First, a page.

Wales

Hopes for spare cash low in Wales, survey finds

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Media captionOvertime is back at the D and M foundry in Merthyr Tydfil

A poll for BBC Wales shows only one out of seven people questioned expect to have more spare cash in two years time.

The results come despite the fact that the UK economy has been growing for nine months.

New figures show GDP (Gross Domestic Product) increased by 0.8% between June and September, the biggest rise for three years.

That trend may need to continue well into next year before people in Wales generally begin to experience recovery.

Today's GDP figures are good news for both the UK and Wales.

What is interesting is that the growth is across all industrial categories.

Agriculture has grown 1.4%, construction by 2.5%, services by 0.7% and production by 0.5%.

When you look at the parts that make up the production sector manufacturing has grown by 0.9% and that is a sector that is more significant in Wales than the UK as a whole.

In the UK manufacturing accounts for 11% of the economy whereas in Wales it accounts for 17%.

In fact, of the countries in the UK, Wales has the largest proportion of its economy taken up by manufacturing.

The construction growth that is shown in today's GDP figures has been helped by an increase in spending on private housing and private commercial properties.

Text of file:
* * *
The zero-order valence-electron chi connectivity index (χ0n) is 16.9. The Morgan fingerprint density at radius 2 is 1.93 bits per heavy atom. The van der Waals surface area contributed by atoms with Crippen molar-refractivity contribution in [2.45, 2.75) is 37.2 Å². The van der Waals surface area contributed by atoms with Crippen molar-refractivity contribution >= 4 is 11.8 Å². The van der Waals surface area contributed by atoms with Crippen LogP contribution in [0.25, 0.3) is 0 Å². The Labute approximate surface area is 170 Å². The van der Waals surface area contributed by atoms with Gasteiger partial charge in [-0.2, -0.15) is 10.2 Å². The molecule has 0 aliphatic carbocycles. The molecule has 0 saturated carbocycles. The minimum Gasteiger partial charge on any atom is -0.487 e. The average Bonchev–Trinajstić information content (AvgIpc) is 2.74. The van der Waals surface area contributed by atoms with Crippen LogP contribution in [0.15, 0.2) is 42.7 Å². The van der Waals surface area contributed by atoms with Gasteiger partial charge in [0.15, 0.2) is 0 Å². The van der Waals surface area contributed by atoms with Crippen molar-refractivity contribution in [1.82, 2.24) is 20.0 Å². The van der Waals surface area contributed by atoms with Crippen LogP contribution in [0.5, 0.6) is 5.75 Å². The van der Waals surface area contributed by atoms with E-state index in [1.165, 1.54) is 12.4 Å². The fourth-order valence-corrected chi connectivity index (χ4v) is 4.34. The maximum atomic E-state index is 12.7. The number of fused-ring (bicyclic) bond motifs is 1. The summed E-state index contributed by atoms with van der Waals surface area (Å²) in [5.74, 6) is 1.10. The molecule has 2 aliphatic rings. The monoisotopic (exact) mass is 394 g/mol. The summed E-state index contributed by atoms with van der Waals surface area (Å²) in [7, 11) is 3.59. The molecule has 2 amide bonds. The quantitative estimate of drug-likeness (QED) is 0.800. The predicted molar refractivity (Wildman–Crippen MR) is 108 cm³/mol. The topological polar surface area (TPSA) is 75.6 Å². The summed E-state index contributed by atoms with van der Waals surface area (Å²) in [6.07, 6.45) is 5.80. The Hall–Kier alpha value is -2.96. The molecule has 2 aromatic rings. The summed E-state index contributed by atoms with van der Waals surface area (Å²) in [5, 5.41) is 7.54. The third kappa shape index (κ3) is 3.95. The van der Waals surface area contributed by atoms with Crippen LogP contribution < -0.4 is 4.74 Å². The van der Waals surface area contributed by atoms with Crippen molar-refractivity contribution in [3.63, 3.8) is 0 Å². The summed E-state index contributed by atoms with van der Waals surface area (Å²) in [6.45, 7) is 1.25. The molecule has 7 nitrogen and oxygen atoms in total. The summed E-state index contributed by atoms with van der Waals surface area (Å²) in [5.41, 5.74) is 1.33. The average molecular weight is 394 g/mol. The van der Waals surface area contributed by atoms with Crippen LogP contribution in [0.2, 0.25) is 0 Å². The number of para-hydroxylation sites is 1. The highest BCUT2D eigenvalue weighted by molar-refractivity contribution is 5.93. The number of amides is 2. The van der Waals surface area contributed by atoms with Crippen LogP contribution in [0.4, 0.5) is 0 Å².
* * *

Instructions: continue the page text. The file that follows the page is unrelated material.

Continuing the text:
Flat out

At the D and M foundry on the Pant Industrial estate in Merthyr Tydfil the 25 employees are working overtime again.

The privately owned firm, struggled to survive the recession five years ago.

It shed workers but has now taken people on and they are working flat out.

Owner and managing director Phil Corke says they have been helped by increased spending by shoppers and businesses in the south east of England.

He says that half of their turnover is now on work from that area.

They make display shelving for most supermarkets as well as ornamental fencing for public buildings and structures for road building.

Image caption A lack of skilled welders could hold back some companies

Mr Corke says the company has seen a pick-up in orders from Wales and in the construction sector because of investment in roads by the Welsh government.

He says the fact that they work for many different clients across various sectors makes their income more resilient.

D and M's production manager Simon Griffiths says what is also vital is that the work is delivered on time to the client at the right price.

He says a company of D and M's size is well placed to be flexible enough to satisfy clients' requests.

Phil Corke says the one factor that is holding the company back is a shortage of skilled welders.

He says two employees have recently been, in effect, poached by other companies and he says he thinks similar skills shortages could weaken Wales' economic recovery.

However, a poll by ICM research for BBC Wales shows that 6 out of 7 people questioned do not expect to have more money in two years time once they've paid essential bills.

The poll also found that while 58% of the 750 people questioned were confident that Wales would benefit if the UK economy became stronger, 37% didn't.

Men were found to be more optimistic than women.

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